Kitchen Tips: Never Toss Forgotten, Rotten Food Again. Save Your Receipts!

16 Nov

Although this does not necessarily pertain to eating WCRS-free, I have assorted kitchen tips that have helped me to become an organized, clean, and resourceful chef since becoming serious about cooking. My kitchen is one of the most prominent features of my exploration into new culinary territory and in expanding my kitchen and its use, I’ve found a couple ways to improve the overall experience. I’d be a fool not to share these tidbits along with my tips for living WCRS-free so keep your eye out for Kitchen Tips!

How many times do you go to the grocery store, buy awesome-looking fresh produce and meat with full intention of making meals all week, bring your purchases home and square them away in refrigerator drawers and then…

BAM!

Grad school/work/life happens and all the sudden it’s 3 weeks later, you’ve completely forgotten about the food you bought, you can’t remember the last time you cooked and ate at home, and you open said fridge drawers to bags of rotten produce soup, green meat, and other assorted foods long past their edible prime. OK, maybe that’s a super-extreme example. I won’t say it hasn’t happened to me considering the craziness that has been my life for the last year. But whether this has happened to you in the exact same manner as the scenario above, or even with a single piece of produce or cut of meat that you simply forgot purchasing, then you know the anguish of having wasted food that you were once excited about preparing and eating.

Call it stinginess. Some people have no problem pitching food. But between the money lost (double lost actually if I eat out instead of cooking the food I purchased) and the slightest tinge of guilt for wasting what could have been great food, I’ve sworn off pitching rotten food. No, that doesn’t mean I force myself to eat long-expired perishables or hoard decomposing produce and meat. I have simply made a pact to myself that I will never let my food get to that point.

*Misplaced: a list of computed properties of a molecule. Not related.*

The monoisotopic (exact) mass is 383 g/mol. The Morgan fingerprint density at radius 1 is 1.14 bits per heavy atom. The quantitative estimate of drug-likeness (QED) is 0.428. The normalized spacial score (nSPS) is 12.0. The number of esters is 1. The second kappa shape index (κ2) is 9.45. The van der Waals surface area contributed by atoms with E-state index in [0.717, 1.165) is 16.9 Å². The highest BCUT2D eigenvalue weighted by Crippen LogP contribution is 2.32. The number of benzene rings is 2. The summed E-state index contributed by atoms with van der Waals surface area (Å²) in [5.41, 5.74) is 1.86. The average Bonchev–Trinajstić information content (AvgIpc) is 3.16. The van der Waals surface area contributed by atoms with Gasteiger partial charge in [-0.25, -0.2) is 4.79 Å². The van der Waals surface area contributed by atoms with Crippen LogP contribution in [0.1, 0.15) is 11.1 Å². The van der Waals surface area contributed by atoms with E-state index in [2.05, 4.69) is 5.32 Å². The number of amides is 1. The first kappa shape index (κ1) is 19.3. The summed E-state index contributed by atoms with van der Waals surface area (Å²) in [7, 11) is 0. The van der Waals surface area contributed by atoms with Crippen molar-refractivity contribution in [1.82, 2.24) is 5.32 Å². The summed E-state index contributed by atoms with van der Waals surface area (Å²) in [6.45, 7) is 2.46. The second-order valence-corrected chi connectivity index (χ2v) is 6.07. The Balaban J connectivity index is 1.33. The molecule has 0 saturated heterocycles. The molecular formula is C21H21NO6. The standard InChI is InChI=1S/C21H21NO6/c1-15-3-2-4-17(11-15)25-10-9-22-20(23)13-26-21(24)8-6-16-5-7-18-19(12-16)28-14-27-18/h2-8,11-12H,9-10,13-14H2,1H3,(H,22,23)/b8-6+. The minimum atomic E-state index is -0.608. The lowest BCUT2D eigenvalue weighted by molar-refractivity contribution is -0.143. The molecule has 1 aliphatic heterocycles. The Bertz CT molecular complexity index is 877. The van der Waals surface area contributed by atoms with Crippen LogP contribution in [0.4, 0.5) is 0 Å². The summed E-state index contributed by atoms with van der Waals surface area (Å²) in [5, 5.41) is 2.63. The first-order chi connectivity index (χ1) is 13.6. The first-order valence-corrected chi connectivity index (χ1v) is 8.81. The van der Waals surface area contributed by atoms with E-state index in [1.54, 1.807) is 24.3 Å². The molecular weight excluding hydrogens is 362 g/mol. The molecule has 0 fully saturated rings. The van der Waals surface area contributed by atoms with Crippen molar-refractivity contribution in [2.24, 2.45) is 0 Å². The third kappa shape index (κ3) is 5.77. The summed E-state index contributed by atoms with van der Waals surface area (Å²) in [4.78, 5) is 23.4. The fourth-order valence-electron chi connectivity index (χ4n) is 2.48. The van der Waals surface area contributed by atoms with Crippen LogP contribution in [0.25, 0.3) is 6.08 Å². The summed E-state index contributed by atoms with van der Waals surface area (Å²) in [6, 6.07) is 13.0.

It’s not more expensive tupperware that’s the key, or those green bags that swear they keep your produce fresh for weeks. It’s not freezing everything I bring home or turning to preservative-laden jarred goods. My secret? It’s simple really. I discovered it when I could no longer keep track of the foods I’d purchased in a sea of roommate grocery clutter in our refrigerator. In an attempt to inventory what I had, I saved my grocery receipt and taped it up on the fridge. Aside from clearing up the “who bought it” mystery, this method also helped me to keep track of what I had for use. When I’d cook with or use something, I’d either cross it off the list, or change the quantity on the receipt if I had some left. Anything left from previous shopping trips that I needed to use was written in at the bottom (since much of what I buy is perishable produce and meats). And anything general like paper towels, spices, and condiments were simply crossed off since they entered the supply rotation. The result was a neat little inventory of everything I had in the fridge replaced each week with a new shopping trip receipt.

Having my groceries inventoried like this for the last year has saved me from inevitably forgetting foods and allowing them to rot into waste. No matter how thoroughly you meal-plan, everyone has forgotten about something in the fridge or pantry. With your own list right in front of you every time you hit up the fridge, it’s easy to keep track of what you have, how old it is, and what you need to buy.

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2 Responses to “Kitchen Tips: Never Toss Forgotten, Rotten Food Again. Save Your Receipts!”

  1. Rosetta Stone Russian November 30, 2010 at 1:15 AM #

    Hey, I just noticed that your RSS feed is not working properly. Thought I should let you know!

Trackbacks/Pingbacks

  1. A WCSR-free Thanksgiving « 23 and Grain Free - November 30, 2010

    […] In an unexpected departure from my normal cooking routine, I packed up my ingredients and trucked across town to my parents’ house (notice in the picture no BLUE counters). I love cooking with my mom and she was super-helpful when it came to turning my almond flour and flax bread into stuffing and was welcome company on my “black Wednesday” trip to the grocery store for forgotten ingredients. […]

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